Leading from behind doesn’t mean the end of your leadership duties. After all, the shepherd makes sure that the flock stays together.
Leadership is the art of managing people to work for a common purpose. Unlike previously—when managers used to dictate to the employees and make them work—nowadays, managers act like leaders while working with teams to attain their objectives.
Leading from Behind
Whenever someone mentions the word “leader”, you might think of a person standing in front of everyone, leading from the front. What if I tell you that leaders lead from behind too? Yes, you read it right!
A leader who leads from behind allows his team members to think and work independently, make decisions, and take credit for success. However, the leader from behind is instrumental in showing the way to the whole team—from behind.Krishna Athal
Leading from behind is a style often referred to as “shepherding”. Nelson Mandela, one of the most outstanding leaders in the world, also mentioned this leadership style in his book, ‘Long Walk to Freedom‘. He wrote, “A real leader stays behind the flock, letting the nimblest go out ahead, whereupon the others follow, not realising all along that they are being directed from behind.” He further emphasised that a leader should lead from behind and only step forward when there is danger.
Leading from Behind and Servant Leadership
People also often consider the leading from behind style as servant leadership. Leaders from behind share many doctrines, values, and beliefs of servant leaders.
The servant leadership model is a leadership style where leaders put the well-being of others first. These leaders prioritise the organisation, community, and employees over themselves. Servant leaders empower employees by looking after their personal and professional development and motivating them to work to the best of their potential.
Leading from Behind vs Leading from the Front
Leading from the front is like that polar bear who creates the path of its followers, while leading from behind is like that shepherd who guides the folk from behind.
There are several significant differences between leading from the front and behind:
- Management Style – Leaders from the front drive the car while the leaders from behind take the back seat. Leaders who lead from the front are the front liners of their organisations. They always tell followers what to do and demonstrate how to do it. The leading from the front style leaves no scope for confusion, but it kills the creativity of efficient team members somewhere. On the other hand, leading from behind involves not telling what to do but letting others become leaders in bringing ideas and creativity.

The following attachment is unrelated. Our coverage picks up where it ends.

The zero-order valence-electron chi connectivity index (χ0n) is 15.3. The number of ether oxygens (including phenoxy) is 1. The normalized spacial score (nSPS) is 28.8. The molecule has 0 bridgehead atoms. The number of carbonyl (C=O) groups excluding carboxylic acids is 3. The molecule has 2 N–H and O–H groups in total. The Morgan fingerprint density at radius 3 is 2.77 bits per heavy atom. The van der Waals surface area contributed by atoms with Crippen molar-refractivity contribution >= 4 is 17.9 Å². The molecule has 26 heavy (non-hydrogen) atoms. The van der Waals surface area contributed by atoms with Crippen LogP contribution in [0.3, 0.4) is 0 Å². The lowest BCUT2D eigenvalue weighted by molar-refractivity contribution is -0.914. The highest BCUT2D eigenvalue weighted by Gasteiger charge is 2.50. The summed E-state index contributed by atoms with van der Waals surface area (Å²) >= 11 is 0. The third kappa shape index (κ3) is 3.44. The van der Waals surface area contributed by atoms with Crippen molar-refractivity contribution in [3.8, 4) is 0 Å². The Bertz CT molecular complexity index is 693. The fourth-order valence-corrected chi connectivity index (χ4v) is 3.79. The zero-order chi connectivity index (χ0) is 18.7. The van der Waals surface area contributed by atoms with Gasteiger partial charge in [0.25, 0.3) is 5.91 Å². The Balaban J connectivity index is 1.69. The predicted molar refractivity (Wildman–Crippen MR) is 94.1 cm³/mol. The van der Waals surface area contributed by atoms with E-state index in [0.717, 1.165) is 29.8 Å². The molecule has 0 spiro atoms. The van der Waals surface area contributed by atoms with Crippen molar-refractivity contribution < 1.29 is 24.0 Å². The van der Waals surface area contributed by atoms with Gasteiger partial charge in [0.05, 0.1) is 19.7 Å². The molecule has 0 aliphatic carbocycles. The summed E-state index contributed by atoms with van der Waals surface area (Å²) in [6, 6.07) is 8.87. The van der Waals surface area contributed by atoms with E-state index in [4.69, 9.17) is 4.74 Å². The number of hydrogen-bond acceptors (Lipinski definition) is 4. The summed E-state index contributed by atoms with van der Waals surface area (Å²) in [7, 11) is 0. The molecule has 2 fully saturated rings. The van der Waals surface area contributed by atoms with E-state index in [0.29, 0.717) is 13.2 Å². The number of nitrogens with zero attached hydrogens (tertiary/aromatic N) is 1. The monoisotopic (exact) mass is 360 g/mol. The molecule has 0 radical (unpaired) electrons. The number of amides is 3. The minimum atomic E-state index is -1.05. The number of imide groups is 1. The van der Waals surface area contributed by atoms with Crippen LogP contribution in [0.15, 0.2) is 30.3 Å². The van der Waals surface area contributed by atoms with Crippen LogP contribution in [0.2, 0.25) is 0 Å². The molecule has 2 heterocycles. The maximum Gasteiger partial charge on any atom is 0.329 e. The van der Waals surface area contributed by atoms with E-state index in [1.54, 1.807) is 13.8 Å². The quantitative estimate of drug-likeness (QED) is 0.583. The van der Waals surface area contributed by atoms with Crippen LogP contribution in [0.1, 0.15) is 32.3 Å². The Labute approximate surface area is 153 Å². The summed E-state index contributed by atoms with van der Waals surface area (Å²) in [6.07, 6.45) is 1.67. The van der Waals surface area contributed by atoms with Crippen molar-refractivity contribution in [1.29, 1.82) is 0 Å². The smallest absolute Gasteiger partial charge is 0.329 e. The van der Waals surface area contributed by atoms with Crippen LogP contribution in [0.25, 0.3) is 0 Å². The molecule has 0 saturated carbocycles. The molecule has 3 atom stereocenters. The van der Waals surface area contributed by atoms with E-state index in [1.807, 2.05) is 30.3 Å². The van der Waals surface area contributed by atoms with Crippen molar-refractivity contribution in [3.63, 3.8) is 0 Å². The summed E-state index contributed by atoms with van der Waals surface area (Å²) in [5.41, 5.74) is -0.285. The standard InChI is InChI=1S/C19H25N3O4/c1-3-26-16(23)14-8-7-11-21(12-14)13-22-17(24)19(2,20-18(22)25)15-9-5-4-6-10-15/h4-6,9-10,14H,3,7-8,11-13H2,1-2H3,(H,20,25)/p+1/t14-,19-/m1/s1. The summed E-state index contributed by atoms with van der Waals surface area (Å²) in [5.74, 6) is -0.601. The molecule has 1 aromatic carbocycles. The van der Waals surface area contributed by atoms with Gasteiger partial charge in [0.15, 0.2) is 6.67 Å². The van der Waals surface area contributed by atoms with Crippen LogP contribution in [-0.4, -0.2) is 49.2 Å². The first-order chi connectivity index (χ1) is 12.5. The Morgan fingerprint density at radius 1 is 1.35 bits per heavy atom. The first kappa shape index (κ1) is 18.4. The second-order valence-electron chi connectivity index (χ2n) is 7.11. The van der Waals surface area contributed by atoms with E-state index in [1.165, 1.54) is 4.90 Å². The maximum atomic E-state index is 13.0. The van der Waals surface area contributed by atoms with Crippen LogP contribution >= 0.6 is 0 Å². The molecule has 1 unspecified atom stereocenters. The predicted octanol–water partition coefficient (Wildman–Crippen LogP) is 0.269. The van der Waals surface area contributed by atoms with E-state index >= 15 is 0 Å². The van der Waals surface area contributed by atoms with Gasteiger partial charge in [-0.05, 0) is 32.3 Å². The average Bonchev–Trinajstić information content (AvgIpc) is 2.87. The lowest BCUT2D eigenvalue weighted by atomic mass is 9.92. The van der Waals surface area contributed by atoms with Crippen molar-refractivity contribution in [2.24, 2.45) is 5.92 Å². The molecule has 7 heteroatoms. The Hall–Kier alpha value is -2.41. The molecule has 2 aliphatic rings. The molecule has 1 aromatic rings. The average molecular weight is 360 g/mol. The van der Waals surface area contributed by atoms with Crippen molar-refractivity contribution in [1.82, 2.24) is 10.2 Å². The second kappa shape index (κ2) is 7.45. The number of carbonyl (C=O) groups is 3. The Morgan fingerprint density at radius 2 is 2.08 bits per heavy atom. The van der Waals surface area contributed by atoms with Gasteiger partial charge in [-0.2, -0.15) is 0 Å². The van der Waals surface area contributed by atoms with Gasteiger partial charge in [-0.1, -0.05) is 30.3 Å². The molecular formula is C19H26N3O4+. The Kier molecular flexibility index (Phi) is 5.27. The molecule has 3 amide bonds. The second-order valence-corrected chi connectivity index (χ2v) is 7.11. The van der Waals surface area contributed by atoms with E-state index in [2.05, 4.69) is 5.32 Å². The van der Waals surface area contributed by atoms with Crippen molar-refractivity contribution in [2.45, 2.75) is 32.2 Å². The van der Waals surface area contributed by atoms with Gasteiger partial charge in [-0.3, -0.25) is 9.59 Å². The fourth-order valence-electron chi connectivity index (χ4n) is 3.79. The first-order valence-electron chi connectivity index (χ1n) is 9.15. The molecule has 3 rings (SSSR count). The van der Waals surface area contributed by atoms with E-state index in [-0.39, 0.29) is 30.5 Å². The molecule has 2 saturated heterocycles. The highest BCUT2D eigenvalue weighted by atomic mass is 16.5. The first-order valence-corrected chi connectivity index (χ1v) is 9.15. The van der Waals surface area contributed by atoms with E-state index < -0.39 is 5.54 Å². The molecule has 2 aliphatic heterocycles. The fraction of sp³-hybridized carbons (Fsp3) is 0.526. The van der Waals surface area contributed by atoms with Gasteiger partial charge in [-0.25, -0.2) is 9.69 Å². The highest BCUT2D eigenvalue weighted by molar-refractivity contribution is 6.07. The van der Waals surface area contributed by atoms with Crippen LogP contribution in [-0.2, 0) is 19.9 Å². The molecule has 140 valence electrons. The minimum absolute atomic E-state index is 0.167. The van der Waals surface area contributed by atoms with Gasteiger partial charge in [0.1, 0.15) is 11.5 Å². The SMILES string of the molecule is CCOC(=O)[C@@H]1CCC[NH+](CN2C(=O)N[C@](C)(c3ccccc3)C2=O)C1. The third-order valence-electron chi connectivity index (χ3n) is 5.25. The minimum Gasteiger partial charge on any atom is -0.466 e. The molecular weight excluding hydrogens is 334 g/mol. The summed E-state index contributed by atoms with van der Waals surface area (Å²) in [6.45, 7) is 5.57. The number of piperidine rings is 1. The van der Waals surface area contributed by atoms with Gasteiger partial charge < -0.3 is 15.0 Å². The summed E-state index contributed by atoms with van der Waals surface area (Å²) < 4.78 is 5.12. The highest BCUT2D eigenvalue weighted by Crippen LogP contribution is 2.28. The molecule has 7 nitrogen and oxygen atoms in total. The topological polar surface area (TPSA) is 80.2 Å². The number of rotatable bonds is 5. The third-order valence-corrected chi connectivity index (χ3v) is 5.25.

- Responsibilities – Leading from the front requires explaining how to perform the jobs and often demonstrating by doing it. In contrast, leaders who lead from behind believe in their employees and support them as and when required.
- Relationship With Team – In the leading from the front process, it is imperative to make the employees feel they belong to the organisation so that they work for its success and eventually acquire a sense of satisfaction when it achieves its goal. However, leaders from behind connect with the employees deeper and build solid relationships.
How to Lead from Behind?
The art of leading from behind can be attained in several ways, including:
- Set the Environment – Leading from behind doesn’t mean you aren’t putting in an effort. This leadership requires you to set the environment and prepare the community with the values and objectives so that employees can bring out their best in that direction. You should ensure that employees’ organisational goals and individual goals align with each other. Bring everything together and let the employees work in their style for the common objective.
- Encourage Your Team to Innovate – The idea of leadership from behind is to enhance the ability to collaborate and innovate in an organisation. You should inspire your team members to transform themselves. Acknowledge and welcome their ideas. Leading from behind means putting the spotlight on everyone instead of on yourself.
- Trust Your Team Members – You can’t take the back seat when you don’t trust the driver. As a leader from behind, you must have complete faith in the capabilities of your employees. Make a team of motivated and able members ready to put their best to bring value to the table.
- Step in When Required – Remember that only a leader can bring a team back on track, even if you are unseeable. Step forward in critical situations. When employees are demotivated or unable to achieve the objectives, you must come forward to get them back on track. Communicate with your team and become a front leader for a while. Leaders from behind become leaders from the front in times of crisis.
Leading from behind is a great leadership model when you have an equally inspired team. It requires space for innovation, love for work, and efficient collaboration. It is crucial to create a non-threatening environment to be able to lead from behind.
5 Important Characteristics of a Good Leader
- Empower the Team – A good leader motivates his team members and brings out their potential.
- Focus on Relationship Building – A good leader always takes care of his team and gives them a sense of belonging and appurtenance.
- Act Unbiased – A good leader is never unfair towards his team members.
- Exhibit Humility – A good leader is always humble and easily approachable to his team members.
- Excellent communication – Communication builds trust. A good leader communicates consistently to be connected with his team.